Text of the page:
Whirlwind

Written 7/17/2008

I’m on a train to Switzerland right now and I realized I needed to write.

The last few days have been quite crazy. Leaving Ethiopia, flying into the western world, traveling, etc. I have been meaning to write a post titled, “Last Days”, but I’ve been hesitant to begin too much of my processing while attempting to take in and enjoy all I can in Europe. So…I have decided to hold off. It will be coming though, probably on my way home to the states. It’s just too much right now.

Instead, I will give you some detail about what’s been happening in my life since landing in the land of the Brits and where my time has brought me up to this point.

After leaving Ethiopia at 2:45am on Sunday, we were in flight to London, England. Nine hours, one fuel stop and a lot of emotion later, we landed in good ole London town. Sarah and Maren stayed at the airport while Bethany and I took 140kgs of luggage into the city to a friend of a friend’s house where they will stay until we return through London on our way back to the states. The trip there was about an hour and a half long, took two subway trains, one overground train, six flights of stairs up, two flights of stairs down, and produced a whole lot of sweat. But we made it safe and sound, only to be invited in for a beer and sandwiches from Rachel (new friend) and her parents, Neil and Linda. After toasted ham and cheese and two cold Carlsbergs, we were back on the train to Heathrow. We got back with about an hour and a half until takeoff, but it was no big deal because in the new terminal at Heathrow, they have a new baggage system and check-in process…it’s pretty sweet and saved us a lot of hassle. So we grabbed some food…ham and cheese panini for me…and headed to the gate where we would catch our flight to Paris. A smooth connection if you ask me…smooth as a Greek man’s chest!

Then it was off to Paris. A free gin and tonic, a twist of lime, two extra wraps to eat…compliments of Sandra the flight attendant…and we were on the ground and out the door to our airport hotel. Bedtime for the first time in two days.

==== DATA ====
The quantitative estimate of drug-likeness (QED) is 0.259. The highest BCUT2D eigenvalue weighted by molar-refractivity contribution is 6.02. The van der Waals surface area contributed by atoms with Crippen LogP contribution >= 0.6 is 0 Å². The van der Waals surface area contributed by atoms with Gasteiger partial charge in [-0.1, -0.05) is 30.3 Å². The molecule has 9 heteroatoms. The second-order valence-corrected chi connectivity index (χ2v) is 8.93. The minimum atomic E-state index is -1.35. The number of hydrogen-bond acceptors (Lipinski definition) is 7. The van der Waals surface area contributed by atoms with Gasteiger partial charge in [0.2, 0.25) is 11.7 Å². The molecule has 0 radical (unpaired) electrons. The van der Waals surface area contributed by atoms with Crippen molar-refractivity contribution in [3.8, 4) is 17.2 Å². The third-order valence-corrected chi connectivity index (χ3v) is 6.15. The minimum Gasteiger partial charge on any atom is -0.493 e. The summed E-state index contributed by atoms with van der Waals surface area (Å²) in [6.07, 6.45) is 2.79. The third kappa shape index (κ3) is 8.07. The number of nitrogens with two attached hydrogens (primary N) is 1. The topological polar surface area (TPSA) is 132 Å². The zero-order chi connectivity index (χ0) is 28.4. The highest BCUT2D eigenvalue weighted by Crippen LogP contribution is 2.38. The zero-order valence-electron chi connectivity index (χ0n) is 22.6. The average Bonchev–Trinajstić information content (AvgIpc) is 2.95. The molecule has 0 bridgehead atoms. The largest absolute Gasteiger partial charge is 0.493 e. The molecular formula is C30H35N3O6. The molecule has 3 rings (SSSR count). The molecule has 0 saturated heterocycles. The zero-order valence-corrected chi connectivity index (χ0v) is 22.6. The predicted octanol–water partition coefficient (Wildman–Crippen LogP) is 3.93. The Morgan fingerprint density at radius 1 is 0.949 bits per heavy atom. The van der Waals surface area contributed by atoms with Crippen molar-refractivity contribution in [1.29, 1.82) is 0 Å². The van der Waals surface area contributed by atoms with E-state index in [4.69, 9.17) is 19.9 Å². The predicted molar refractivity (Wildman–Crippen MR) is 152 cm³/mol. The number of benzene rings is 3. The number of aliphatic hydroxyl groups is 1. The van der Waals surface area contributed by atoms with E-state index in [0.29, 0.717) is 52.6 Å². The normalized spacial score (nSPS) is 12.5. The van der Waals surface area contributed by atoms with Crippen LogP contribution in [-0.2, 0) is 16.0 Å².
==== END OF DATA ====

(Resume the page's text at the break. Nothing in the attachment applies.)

Up early on Monday morning, we took the B Train into Paris and hopped out near the famous Luxembourg Gardens. A nice walk from our destination, we headed on our way. We got to the apartment owned by Bethany’s aunt and uncle at about 8:30am, just in time for croissants and jam for breakfast. After what could have been the best croissant I’ve ever eaten in my whole life, it was out to the streets to pick up some food and wine for our picnic in the park. It just happened to be Bastille Day…French equivalent of the 4th of July…so we were planning a picnic dinner to enjoy at the park underneath the Eiffel Tower while we watched fireworks over the Seine…I know…rough life. After getting what we need as far as food went and spent an hour dumbly looking through the vast wine selection, we headed back to the apartment to plan for the day. Monmartre  was first on the list. A hilltop community, it’s the highest point in Paris and is home to the Sacre-Coeur Cathedral. We took in the view of Paris from its tower and toured its massive interior. Part of me felt like I was intruding in such a beautiful place. This home of worship is now merely a tourist attraction. Afterward, we walked around the small square where Monet and other famous impressionists got their first start, then it was off to lunch. Bethany’s aunt and uncle offered to treat the four of us to our first meal outside Ethiopia, so we picked a small brasserie to eat at. Vegetable quiche, Beef Rumpsteak, Salad Vinaigrette, Apple Tarte…need I say more? Yes…I do need to say more. IT WAS THE BEST LUNCH EVER!!!!!!!!! Then we took the metro to the Luxembourg Gardens, to put our feet in the water and rest a bit. It would be a long night. Once home, we packed up our picnic dinner, two bottles of wine, and headed down the street to the Eiffel Tower. STOP! Two large men in S.W.A.T. uniforms asked us to show our bags.

“Vous avez les alcols?”
“Oui.”
“Non, non, non! Tournez vous.”